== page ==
IDW Mike Costa Reflects with UB Podcast Interview - Stories, Fans, and More

Discussion in 'Transformers News and Rumors' started by Kickback, Dec 8, 2011.

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  1. Billzilla

    Billzilla Skepticon

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    I agree with some of his comments about the fandom, others are clearly the result of a job that didn't turn out as he planned and blaming anyone but himself. I do agree that Transformers is generally considered a less respectable job in the comic book world than your average franchise book. Friends I have who will spend all day talking about what color green lantern's underpants are (green?) look at me like I have a dick painted on my forehead if I try to talk about TFs.

    But honestly I'm not very interested in any of his shitty comments about the franchise or fandom. There is a lot of entitlement among us, but we're still a community, our money still spends. Better than most. And we were kind enough to pay his rent for a while. But if he didn't like working there, he didn't like it. Not a crime. There's plenty not to like.

    I was interested in the challenges he had writing the characters as they are challenges I too have faced writing science fiction. Characters who don't eat, sleep or love are very hard to find good motivations for (I usually go with "avoiding boredom" as their primary impetus for action in that situation, but I write comedy) also character designs that are toys first a very difficult to find a compelling reason for said design. A lot of writers avoid this by completely tossing sense out the window, others struggle with it. I would, he evidently did. I would like to hear more about this from another writer who perhaps struggled with it and was more successful.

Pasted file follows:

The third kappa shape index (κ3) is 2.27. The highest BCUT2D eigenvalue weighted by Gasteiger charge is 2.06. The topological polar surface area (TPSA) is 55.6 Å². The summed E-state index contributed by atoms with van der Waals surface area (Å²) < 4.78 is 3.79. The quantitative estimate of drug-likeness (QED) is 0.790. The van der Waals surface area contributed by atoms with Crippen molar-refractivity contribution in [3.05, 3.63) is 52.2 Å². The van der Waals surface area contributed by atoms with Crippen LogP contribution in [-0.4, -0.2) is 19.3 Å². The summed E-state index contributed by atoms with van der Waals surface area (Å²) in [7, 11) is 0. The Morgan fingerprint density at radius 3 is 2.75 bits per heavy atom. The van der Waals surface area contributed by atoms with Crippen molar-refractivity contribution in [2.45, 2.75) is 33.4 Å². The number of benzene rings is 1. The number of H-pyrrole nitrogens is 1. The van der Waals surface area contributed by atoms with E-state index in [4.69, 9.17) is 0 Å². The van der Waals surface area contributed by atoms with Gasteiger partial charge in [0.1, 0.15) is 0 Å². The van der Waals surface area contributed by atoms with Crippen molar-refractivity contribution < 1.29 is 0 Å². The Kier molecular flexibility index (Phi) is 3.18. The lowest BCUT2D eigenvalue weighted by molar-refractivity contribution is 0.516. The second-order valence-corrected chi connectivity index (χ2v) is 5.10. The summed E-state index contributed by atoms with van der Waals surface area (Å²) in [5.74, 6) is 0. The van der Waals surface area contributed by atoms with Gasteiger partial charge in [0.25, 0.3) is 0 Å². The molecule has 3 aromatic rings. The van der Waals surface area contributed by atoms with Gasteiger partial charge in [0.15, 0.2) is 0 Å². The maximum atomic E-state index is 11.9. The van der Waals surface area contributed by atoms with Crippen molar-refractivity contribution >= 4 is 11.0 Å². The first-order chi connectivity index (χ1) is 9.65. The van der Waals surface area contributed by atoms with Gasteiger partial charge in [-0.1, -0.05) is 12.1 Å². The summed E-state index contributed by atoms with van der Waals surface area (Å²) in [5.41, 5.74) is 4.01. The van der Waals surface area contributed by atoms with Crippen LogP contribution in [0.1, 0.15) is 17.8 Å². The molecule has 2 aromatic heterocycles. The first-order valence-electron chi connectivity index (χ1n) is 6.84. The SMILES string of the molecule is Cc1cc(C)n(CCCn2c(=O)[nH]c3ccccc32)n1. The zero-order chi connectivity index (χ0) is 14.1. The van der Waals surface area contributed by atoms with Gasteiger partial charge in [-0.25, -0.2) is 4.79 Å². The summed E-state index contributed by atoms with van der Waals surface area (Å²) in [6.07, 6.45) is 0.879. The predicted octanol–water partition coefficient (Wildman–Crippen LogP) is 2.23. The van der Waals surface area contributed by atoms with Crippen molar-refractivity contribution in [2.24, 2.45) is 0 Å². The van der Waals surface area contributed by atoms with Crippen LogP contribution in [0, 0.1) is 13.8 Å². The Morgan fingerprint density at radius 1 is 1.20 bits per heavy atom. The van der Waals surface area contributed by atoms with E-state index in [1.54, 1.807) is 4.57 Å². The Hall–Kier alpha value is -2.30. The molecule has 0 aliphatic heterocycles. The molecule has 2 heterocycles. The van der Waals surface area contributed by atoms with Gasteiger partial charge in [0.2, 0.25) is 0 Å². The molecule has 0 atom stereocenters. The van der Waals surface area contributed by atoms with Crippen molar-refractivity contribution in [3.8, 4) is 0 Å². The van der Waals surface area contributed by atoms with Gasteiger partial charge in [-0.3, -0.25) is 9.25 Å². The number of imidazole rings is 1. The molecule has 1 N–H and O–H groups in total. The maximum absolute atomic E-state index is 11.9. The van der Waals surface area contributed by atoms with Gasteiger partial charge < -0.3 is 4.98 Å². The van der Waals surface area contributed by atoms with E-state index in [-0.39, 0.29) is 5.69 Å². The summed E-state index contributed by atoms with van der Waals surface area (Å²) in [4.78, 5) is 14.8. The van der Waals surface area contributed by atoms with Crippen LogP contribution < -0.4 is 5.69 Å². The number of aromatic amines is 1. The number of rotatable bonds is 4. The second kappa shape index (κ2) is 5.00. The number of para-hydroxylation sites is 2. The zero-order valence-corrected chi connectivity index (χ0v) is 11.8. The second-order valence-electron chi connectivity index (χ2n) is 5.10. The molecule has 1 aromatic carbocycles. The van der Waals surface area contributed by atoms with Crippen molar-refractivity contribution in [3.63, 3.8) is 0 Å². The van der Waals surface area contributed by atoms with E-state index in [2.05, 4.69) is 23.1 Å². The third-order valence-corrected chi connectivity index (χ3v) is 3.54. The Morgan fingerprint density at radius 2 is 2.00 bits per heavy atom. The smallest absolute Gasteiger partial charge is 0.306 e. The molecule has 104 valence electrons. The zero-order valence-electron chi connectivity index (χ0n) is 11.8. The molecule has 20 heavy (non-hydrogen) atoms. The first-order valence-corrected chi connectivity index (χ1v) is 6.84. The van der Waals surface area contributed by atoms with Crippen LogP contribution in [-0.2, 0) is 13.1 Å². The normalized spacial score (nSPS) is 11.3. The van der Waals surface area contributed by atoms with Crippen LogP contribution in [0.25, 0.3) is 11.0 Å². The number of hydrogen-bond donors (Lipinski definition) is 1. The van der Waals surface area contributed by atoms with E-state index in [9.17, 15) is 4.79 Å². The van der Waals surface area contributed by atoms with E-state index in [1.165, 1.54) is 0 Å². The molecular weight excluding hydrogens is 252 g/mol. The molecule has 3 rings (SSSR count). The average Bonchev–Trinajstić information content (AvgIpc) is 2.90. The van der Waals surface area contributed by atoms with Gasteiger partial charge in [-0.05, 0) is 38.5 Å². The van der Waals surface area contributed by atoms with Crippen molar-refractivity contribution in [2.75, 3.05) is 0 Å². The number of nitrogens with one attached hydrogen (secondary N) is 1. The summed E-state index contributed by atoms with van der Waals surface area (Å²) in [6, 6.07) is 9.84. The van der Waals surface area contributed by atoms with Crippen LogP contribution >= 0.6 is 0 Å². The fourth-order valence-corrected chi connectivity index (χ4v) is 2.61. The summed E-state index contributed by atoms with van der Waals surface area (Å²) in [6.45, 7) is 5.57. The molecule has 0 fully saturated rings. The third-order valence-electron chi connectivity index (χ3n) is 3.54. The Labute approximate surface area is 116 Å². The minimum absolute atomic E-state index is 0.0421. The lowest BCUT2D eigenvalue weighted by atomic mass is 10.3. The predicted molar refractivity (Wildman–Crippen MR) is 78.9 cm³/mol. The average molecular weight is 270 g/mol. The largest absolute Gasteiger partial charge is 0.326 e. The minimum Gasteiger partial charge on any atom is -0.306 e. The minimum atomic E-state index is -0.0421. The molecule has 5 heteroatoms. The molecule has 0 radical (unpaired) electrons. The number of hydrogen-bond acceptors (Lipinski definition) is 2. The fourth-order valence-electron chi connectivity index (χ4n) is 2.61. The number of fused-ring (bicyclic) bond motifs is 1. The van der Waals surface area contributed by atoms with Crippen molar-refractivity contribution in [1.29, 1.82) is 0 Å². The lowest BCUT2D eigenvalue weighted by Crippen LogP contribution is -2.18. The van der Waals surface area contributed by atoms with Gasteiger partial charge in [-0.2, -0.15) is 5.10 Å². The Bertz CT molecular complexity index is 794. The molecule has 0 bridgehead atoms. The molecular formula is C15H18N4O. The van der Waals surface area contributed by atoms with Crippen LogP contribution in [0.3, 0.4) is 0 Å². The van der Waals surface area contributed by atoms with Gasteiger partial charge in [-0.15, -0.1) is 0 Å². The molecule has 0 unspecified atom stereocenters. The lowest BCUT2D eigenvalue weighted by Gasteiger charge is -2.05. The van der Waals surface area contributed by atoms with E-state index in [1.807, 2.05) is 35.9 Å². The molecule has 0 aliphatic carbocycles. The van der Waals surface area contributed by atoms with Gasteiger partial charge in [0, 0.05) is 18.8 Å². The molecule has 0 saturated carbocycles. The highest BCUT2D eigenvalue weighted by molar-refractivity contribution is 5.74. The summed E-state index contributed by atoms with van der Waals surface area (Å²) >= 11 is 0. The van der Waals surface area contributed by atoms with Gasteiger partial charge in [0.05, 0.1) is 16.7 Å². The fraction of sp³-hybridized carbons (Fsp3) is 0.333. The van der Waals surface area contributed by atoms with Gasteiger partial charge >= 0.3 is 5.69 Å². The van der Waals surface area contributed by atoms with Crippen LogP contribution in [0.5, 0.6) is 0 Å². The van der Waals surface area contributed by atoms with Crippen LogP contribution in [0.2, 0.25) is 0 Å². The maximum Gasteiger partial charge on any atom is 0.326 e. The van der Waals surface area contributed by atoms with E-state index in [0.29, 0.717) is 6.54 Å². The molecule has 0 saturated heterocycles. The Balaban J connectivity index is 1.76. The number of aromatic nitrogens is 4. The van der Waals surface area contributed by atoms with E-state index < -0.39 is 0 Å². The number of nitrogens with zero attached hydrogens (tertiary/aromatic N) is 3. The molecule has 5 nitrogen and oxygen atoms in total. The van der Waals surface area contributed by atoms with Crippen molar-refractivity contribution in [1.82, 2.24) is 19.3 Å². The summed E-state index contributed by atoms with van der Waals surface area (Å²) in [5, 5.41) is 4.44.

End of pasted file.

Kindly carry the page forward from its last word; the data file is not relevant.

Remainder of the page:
At the end of the day, I didn't hate his writing as many of you seemed to. I won't particularly miss him and he certainly had his failings, but I've been reading comics a long time, and I've read quite a few with the Transformers logo on the front that were much worse than the ones with his name on them.

    Who he is as a person matters to me very little. A lot of my very favorite writers- Dave Sim, Hunter Thompson- are generally regarded as magnificent assholes. Costa barely rates in that company. As a writer or an asshole.
     
  2. Mako Crab

    Mako Crab Well-Known Member

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    If I recall, the basic argument started as everyone thought it was so great, when really it was just a shade or two better than what they had been getting with the other TF comics. Ah dang, I gotta go see if I can't find it now. It's been so long, I kind of forgot what all the complaints were.
    I do know that the main thing this one guy had against Roberts was not that he was a bad writer, because he quite enjoyed Wreckers, but that the fandom reaction to him was so over the top as to be annoying. He wanted a good writer, not a good TF writer, if you get my meaning. Kind like he felt that all the huge heaping amounts of fan praise for Roberts were derived from the fact that he likes to drop lots of little easter eggs in his stories that only TF fans would understand.